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Von Reck’s amazing pen & pencil sketches of Georgia in the 1730s

Von Reck’s amazing pen & pencil sketches of Georgia in the 1730s

A bombshell . . . Native Americans near the Georgia Coast grew calabaza (tropical) squash, water melons, passion fruit, pineapples and cacao, from which chocolate is made.   This has been completely left out of the textbooks, but would explain why chocolate was detected in beakers unearthed at Cahokia.

From a letter dispatched from Fort Caroline in 1564, we already knew that chichona, from which quinine is made, was grown along the Altamaha River in Georgia by the Alecmani People . Alek was became the Georgia Creek word for a medical doctor in the 1700s.

Von Reck’s water colors, pen & pencil sketches and ink washes of plants cultivated by nearby Native American tribes also include images of tropical Calabaza squash,  passion fruit, water melons and coconut palms.   He also drew animals which are now extinct in the region.

There is “pure gold” in Baron von Reck’s sketch book, which he used while living in the new colony of Georgia.  You can see samples of his water colors in a previous POOF article.   Many surprises are contained in those sketches.

Overnight,  Glenn Drummond, a long time member of POOF, sent us a link to Von Reck’s sketch book, which is now owned by Det Dansk Kongelige Bibliotek (the Danish Royal Library.)   If you would like to see his full set of water colors, which include many indigenous plants and animals, go to:

http://base.kb.dk/manus_pub/cv/manus/ManusIntro.xsql?nnoc=manus_pub&p_ManusId=22&p_Lang=alt

After seeing his sketches of the Savannah Uchee buildings, it is clear that they were a distinct branch of the Uchee.   Tennessee Valley Uchee only built round houses and round villages.  The Savannah Uchee villages had a Caribbean feel to their architecture, but you will notice in one sketch that they also built mounds.

Also, there is the only known drawing of a fort built on the Savannah River in the early 1700s.  It was a medieval like tower, not a “Fort Apache” type structure, as most people have assumed.

I used software that enhances ancient maps and architectural drawings to make these images more legible.  Enjoy this second exhibit of Baron Georg Frederik von Reck’s work!

Click the image to enlarge it to full size.

VonReck14VonReck25VonReck26VonReck28VonReck23VonReck30

A Native American mound site has been converted into a fort.

A Native American mound site has been converted into a fort.

VonReck14b

This appears to be a Native American “factory” for drying brine into salt. Tybee Island near Savannah got its name from the Itza Maya word for salt, taube.

The Plan of Ebenezer in the Province of Georgia.

The Plan of Ebenezer in the Province of Georgia.

A sketch of Ebenezer from across Ebenezer Creek.

A sketch of Ebenezer from across Ebenezer Creek.

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Richard Thornton is a professional architect, city planner, author and museum exhibit designer-builder. He is today considered one of the nation’s leading experts on the Southeastern Indians. However, that was not always the case. While at Georgia Tech Richard was the first winner of the Barrett Fellowship, which enabled him to study Mesoamerican architecture and culture in Mexico under the auspices of the Institutio Nacional de Antropoligia e Historia. Dr. Roman Piňa-Chan, the famous archaeologist and director of the Museo Nacional de Antropologia, was his fellowship coordinator. For decades afterward, he lectured at universities and professional societies around the Southeast on Mesoamerican architecture, while knowing very little about his own Creek heritage. Then he was hired to carry out projects for the Muscogee-Creek Nation in Oklahoma. The rest is history.Richard is the Tribal Historic Preservation Officer for the KVWETV (Coweta) Creek Tribe and a member of the Perdido Bay Creek Tribe. In 2009 he was the architect for Oklahoma’s Trail of Tears Memorial at Council Oak Park in Tulsa. He is the president of the Apalache Foundation, which is sponsoring research into the advanced indigenous societies of the Lower Southeast.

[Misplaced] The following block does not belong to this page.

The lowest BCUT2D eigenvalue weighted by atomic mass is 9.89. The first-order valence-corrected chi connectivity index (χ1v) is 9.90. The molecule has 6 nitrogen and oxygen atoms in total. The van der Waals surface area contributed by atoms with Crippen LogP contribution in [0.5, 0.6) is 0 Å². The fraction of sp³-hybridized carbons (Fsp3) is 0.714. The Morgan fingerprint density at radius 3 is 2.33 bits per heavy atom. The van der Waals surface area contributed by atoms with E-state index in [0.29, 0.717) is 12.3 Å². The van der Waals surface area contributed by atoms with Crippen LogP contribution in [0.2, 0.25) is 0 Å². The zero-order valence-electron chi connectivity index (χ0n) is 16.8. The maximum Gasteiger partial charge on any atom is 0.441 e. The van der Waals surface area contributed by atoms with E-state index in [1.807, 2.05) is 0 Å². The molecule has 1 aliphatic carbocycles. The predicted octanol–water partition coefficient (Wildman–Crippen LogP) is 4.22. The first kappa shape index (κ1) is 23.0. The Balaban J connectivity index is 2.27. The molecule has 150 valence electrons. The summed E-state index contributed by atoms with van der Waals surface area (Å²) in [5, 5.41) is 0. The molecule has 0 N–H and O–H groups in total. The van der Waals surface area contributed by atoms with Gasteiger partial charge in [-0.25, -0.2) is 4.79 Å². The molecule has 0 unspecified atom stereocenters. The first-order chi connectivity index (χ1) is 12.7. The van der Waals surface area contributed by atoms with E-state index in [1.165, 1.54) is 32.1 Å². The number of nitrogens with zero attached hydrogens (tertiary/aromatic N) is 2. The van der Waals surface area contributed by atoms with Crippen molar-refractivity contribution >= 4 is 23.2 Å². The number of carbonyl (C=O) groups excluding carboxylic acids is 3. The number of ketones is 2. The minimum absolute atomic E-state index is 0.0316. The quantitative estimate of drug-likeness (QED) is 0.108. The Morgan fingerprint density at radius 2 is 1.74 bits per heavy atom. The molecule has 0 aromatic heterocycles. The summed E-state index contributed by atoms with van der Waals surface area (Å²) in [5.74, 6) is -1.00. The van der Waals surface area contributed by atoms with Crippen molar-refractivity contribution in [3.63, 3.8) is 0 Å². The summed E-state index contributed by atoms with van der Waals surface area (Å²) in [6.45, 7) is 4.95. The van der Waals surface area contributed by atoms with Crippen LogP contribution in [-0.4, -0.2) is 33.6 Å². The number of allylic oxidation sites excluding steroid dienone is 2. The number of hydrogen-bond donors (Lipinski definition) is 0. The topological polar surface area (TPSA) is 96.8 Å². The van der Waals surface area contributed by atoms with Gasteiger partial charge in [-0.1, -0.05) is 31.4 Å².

5 Comments

  1. jamesl1234@gmail.com'

    Hey richard,
    In Von Rekt watercolors..Is that a vanilla bean in 14? A very large beard ian mustache in 16? 18 Looks like sassafras..Not that thats significant.
    James

    Reply
    • It may be a vanilla bean, but I don’t know German that well. There is also a tree that we in the Southeast call a monkey bean tree, but it is a member of the locust family. Vanilla is indigenous to the East Indies.

      Sassafras was an extremely valuable export from the Southern colonies. I don’t see a beard and mustache, but Creek warriors traditionally wore mustaches. Their leaders often wore goatee beards. Va

      Reply
      • thenicklessfamily@gmail.com'

        Richard,
        The early Chinese account Laurie has been translating mentions vanilla being grown in the southeast US. She assumed the location was Florida but Georgia is close.

        Reply
        • I am not sure that the plant pictured in the drawing is vanilla and I have never heard of any use of vanilla in Mesoamerica. You see, many indigenous beans have pods that look just like sketch. Also, there is a tree that grows in Georgia, which is a legume and has edible pods that look like the drawing. There is no question about it, however. Pineapple, cacao, coconut palms and quinine are indigenous to the Americas.

          Reply
        • jamesl1234@gmail.com'

          Vanilla Plants are an Orchid..Only native know are in Mexico I believe. I think you right. The original name of the Monkey bean is Catawba/Catalpa Tree, named after the Indians who used it (Thanks Google !)

          Reply

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